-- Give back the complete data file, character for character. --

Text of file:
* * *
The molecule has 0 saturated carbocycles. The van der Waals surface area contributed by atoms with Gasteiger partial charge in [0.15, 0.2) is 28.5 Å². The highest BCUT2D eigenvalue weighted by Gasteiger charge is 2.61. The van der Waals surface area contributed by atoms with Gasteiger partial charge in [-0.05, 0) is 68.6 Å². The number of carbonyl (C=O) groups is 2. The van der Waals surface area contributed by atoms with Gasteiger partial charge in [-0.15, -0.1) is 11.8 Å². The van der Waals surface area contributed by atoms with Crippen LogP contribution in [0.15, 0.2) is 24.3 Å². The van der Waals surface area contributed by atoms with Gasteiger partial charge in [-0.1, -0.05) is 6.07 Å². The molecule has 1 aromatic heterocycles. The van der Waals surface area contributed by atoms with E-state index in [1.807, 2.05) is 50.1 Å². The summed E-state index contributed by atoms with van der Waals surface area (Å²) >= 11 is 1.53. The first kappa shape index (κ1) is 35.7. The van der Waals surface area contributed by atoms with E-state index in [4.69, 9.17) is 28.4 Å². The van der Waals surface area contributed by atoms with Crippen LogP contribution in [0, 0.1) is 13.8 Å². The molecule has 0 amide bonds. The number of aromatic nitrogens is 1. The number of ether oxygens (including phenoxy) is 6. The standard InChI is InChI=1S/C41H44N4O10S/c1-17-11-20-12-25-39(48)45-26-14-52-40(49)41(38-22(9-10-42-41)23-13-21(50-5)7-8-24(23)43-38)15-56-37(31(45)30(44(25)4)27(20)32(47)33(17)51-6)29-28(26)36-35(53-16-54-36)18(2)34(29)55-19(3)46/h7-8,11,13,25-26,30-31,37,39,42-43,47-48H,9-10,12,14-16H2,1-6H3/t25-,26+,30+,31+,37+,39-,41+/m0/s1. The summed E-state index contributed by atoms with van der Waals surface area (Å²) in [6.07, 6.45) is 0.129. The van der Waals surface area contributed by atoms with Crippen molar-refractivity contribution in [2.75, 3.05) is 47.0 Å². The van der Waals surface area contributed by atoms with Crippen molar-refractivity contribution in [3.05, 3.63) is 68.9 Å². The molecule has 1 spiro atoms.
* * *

The molecule has 0 saturated carbocycles. The van der Waals surface area contributed by atoms with Gasteiger partial charge in [0.15, 0.2) is 28.5 Å². The highest BCUT2D eigenvalue weighted by Gasteiger charge is 2.61. The van der Waals surface area contributed by atoms with Gasteiger partial charge in [-0.05, 0) is 68.6 Å². The number of carbonyl (C=O) groups is 2. The van der Waals surface area contributed by atoms with Gasteiger partial charge in [-0.15, -0.1) is 11.8 Å². The van der Waals surface area contributed by atoms with Crippen LogP contribution in [0.15, 0.2) is 24.3 Å². The van der Waals surface area contributed by atoms with Gasteiger partial charge in [-0.1, -0.05) is 6.07 Å². The molecule has 1 aromatic heterocycles. The van der Waals surface area contributed by atoms with E-state index in [1.807, 2.05) is 50.1 Å². The summed E-state index contributed by atoms with van der Waals surface area (Å²) >= 11 is 1.53. The first kappa shape index (κ1) is 35.7. The van der Waals surface area contributed by atoms with E-state index in [4.69, 9.17) is 28.4 Å². The van der Waals surface area contributed by atoms with Crippen LogP contribution in [0, 0.1) is 13.8 Å². The molecule has 0 amide bonds. The number of aromatic nitrogens is 1. The number of ether oxygens (including phenoxy) is 6. The standard InChI is InChI=1S/C41H44N4O10S/c1-17-11-20-12-25-39(48)45-26-14-52-40(49)41(38-22(9-10-42-41)23-13-21(50-5)7-8-24(23)43-38)15-56-37(31(45)30(44(25)4)27(20)32(47)33(17)51-6)29-28(26)36-35(53-16-54-36)18(2)34(29)55-19(3)46/h7-8,11,13,25-26,30-31,37,39,42-43,47-48H,9-10,12,14-16H2,1-6H3/t25-,26+,30+,31+,37+,39-,41+/m0/s1. The summed E-state index contributed by atoms with van der Waals surface area (Å²) in [6.07, 6.45) is 0.129. The van der Waals surface area contributed by atoms with Crippen molar-refractivity contribution in [2.75, 3.05) is 47.0 Å². The van der Waals surface area contributed by atoms with Crippen molar-refractivity contribution in [3.05, 3.63) is 68.9 Å². The molecule has 1 spiro atoms.